FM has somewhat boxed itself into a self-limiting and constrained ‘self-made sector’ which is now evolving into something very different. The standard FM offering of a mix of catering, M&E, energy or helpdesk, and so on, bundled in various ways (in-house, outsourced, managing agent, shared service, PPP, DBFO etc) .is falling well short of meeting future challenges – financially, socially and economically. However these models are potentially restricting the extent to which fundamental change will be possible in order to meet the demands of the new economy reality. They constrain and restrict rather than enable.
How did this occur? During the 1980’s and 1990’s we needed to create a brand identity – a flag to fly if you wish –and ‘Facilities Management’ suited that aspiration. Unfortunately, we didn’t see the longer term risk.  There was the ‘What is FM debate’ and we had trouble defining it relative to other endeavours such as architecture, portfolio management, MIS, etc. FM falls into the greater descriptor I generally consider as ‘Social and Economic Infrastructure’.  At present however most of what is done on the ground is service by service delivery of (say) maintenance, cleaning or security. Integrated services are often really just separate operational services packaged for the client in order to appear integrated.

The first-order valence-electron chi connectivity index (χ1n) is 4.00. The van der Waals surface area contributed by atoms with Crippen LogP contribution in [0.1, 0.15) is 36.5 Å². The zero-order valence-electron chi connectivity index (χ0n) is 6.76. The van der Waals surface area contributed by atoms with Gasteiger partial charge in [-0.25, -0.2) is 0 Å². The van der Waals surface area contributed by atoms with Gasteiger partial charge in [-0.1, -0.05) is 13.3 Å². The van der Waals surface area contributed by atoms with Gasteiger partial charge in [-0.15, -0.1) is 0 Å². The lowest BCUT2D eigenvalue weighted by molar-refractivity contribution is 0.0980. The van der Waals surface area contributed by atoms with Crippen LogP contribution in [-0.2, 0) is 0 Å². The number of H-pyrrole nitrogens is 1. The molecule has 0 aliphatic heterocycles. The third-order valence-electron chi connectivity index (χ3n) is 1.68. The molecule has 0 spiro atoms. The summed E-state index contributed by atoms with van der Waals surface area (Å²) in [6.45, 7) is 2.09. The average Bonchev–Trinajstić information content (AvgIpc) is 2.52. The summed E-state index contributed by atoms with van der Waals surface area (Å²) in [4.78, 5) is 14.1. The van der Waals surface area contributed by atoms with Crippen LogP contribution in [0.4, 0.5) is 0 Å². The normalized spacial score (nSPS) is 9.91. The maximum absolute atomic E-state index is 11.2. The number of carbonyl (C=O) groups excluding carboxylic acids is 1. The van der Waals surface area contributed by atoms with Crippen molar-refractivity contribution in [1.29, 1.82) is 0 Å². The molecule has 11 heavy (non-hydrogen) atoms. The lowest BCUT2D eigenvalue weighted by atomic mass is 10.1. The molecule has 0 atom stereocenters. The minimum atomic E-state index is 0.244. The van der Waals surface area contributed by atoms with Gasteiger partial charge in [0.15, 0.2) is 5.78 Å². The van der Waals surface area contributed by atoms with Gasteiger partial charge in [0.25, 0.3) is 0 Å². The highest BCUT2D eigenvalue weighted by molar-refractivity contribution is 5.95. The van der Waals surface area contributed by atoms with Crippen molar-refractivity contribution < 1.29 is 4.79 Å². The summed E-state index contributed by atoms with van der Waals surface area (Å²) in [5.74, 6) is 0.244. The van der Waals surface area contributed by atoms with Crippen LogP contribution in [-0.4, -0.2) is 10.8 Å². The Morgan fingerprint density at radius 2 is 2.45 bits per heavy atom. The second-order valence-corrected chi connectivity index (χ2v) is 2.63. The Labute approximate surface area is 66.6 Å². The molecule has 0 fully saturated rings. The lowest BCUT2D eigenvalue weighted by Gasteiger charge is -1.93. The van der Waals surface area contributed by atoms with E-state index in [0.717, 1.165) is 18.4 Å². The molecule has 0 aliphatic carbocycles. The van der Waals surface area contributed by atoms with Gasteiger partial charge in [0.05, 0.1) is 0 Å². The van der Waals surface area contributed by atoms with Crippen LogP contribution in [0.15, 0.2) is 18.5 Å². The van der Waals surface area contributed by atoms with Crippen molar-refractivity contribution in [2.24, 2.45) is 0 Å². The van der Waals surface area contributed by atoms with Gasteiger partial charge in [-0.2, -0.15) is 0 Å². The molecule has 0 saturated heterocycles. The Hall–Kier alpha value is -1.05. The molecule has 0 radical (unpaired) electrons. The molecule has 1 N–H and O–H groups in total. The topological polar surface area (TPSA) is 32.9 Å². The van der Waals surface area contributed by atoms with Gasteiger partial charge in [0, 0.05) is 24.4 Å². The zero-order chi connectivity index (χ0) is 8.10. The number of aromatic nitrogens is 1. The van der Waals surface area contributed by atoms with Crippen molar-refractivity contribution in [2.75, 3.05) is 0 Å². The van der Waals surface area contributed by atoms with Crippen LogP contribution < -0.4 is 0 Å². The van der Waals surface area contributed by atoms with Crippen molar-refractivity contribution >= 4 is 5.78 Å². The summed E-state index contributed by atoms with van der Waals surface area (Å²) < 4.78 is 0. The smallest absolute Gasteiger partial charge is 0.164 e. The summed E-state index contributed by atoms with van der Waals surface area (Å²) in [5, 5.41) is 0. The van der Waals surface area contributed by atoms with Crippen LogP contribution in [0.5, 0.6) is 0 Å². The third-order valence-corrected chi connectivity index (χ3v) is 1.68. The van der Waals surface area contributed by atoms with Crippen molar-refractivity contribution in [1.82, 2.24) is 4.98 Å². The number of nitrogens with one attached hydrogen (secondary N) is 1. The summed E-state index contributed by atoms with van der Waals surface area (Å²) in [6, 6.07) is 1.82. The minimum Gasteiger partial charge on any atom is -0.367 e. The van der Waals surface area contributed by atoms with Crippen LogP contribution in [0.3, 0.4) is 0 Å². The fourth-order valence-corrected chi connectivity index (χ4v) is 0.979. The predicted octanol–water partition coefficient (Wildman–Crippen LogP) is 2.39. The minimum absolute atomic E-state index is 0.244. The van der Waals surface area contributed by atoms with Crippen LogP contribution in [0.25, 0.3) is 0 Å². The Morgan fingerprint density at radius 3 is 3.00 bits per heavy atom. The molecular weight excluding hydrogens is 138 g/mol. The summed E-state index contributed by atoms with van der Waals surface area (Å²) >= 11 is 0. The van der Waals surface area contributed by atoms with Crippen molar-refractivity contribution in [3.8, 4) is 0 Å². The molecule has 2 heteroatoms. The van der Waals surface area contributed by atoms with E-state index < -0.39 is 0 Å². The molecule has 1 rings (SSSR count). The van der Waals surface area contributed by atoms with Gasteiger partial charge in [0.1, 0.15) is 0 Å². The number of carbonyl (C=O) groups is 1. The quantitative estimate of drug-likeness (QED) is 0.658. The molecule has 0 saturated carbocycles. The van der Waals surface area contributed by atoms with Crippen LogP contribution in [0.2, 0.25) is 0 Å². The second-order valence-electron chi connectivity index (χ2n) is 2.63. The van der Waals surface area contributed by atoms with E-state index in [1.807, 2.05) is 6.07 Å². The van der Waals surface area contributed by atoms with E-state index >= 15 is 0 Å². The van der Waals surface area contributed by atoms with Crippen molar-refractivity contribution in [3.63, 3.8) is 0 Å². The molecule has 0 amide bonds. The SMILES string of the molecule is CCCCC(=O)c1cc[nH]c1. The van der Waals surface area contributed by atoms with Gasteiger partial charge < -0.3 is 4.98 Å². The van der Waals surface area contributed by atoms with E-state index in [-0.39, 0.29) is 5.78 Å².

The FM sector needs to break away from the whole ‘core – non-core’ stance which encourages clients to disengage from both the FM staff serving them and the services provided under the FM banner to the client. The multiple-layer supply chain approach providing a range of services via a managing (TFM) contractor/ agent is going to be hard pressed to deliver the sort of performance and cost challenges it promised in the heyday of FM in 1990’s and early 2000’s.
I hope to see organisations, whether public or private sector, retail, educational, financial or elsewhere, take a more integrated view of the pluses and minuses of what has been achieved or otherwise to date. I see the FM sector benefitting from being more intellectual and more involved in the client viewpoint, actively taking real rather than notional risk in engaging with the client, and delivering more value than presently on offer.
Q What have you left undone?
A great deal.